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Emergency department staff at St. Joseph's Health Centre received a delivery of prepared meals from Santaguida Fine Foods on April 28 2020.Fred Lum/The Globe and Mail

The organizers: Aron Solomon, Peter Carayiannis, Matt Salvato, Aaron Emery

The project: Creating Sustain the Line

The reason: To help restaurants cope with the pandemic

When Aron Solomon and his family returned to Montreal from Berlin in March, he spent a couple of weeks in quarantine and began thinking about the impact the pandemic was having on local small businesses.

Mr. Solomon got in touch with his friend and business partner Peter Carayiannis. Both men are lawyers but they also run a watch-making business called Mission Watch. They started talking about the impact on restaurants in particular and came up with an idea of how to help food-service companies and health care workers at the same time. “We thought we could help keep restaurants alive by giving them a revenue stream. And we can buy these amazing health care workers lunch. So it’s a win-win,” Mr. Solomon recalled from his home in Montreal.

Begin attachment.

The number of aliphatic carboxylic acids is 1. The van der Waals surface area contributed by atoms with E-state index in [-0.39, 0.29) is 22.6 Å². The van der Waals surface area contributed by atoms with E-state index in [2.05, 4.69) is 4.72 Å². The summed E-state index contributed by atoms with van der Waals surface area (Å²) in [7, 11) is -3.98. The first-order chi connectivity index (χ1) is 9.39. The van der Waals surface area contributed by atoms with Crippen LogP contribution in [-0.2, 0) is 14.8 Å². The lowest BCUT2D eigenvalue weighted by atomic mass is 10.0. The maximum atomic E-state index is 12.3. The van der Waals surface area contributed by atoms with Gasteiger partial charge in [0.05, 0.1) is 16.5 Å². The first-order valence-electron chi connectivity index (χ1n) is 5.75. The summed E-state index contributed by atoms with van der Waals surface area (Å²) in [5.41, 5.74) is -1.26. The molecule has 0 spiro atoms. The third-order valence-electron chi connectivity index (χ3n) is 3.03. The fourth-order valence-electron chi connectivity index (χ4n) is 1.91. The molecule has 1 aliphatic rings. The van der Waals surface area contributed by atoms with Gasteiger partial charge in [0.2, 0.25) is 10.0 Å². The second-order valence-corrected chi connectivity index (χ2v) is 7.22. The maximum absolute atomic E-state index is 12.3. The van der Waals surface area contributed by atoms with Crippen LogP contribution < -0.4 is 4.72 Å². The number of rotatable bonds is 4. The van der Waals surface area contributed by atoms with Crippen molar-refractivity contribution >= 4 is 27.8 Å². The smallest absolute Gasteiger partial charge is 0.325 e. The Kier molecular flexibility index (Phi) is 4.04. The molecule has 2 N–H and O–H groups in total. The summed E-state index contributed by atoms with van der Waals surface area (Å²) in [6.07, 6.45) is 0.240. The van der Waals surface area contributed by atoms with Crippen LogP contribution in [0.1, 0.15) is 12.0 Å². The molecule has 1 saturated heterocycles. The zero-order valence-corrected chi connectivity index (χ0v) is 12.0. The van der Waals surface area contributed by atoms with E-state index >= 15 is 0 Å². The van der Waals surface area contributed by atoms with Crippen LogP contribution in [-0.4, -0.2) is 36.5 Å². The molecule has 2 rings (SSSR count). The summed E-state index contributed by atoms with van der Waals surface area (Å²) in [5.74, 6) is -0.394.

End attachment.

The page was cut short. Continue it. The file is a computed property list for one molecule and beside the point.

With the help of friends Aaron Emery, who runs a restaurant in Nova Scotia, and Matt Salvato, a marketing consultant in New Jersey, they launched Sustain the Line. The website matches restaurants with health care workers and donors. All donations go directly to the restaurant and Sustain the Line doesn’t handle any cash or charge a fee.

Mr. Solomon and Mr. Carayiannis keep track of hospitals looking for meals and restaurants that can provide the food. Once a donor steps forward, the team matches up a restaurant with a hospital and instructs the donor to make the contribution to the restaurant. The meals typically cost about $10 each to make, so a $100 donation would cover 10 meals for health care workers.

They’ve expanded the service to 17 cities across Canada and the United States and so far they’ve raised around $100,000. In Toronto alone, Sustain the Line has been working with 50 restaurants and provided meals to dozens of front-line health workers. Most of the donations have been for less than $1,000 and several donors have made multiple gifts for additional rounds of meals. “We have not yet turned down a hospital anywhere in North America [asking for meals],” Mr. Solomon added.

The group plans to keep the site going for as long as necessary and it has received support from Liberty Mutual Insurance, Ferring Pharmaceuticals and Lumira Ventures. “We’re going to be here to help as long as restaurants need the help and as long as people on the front line need a thank you and need some sustenance,” he said.

pwaldie@globeandmail.com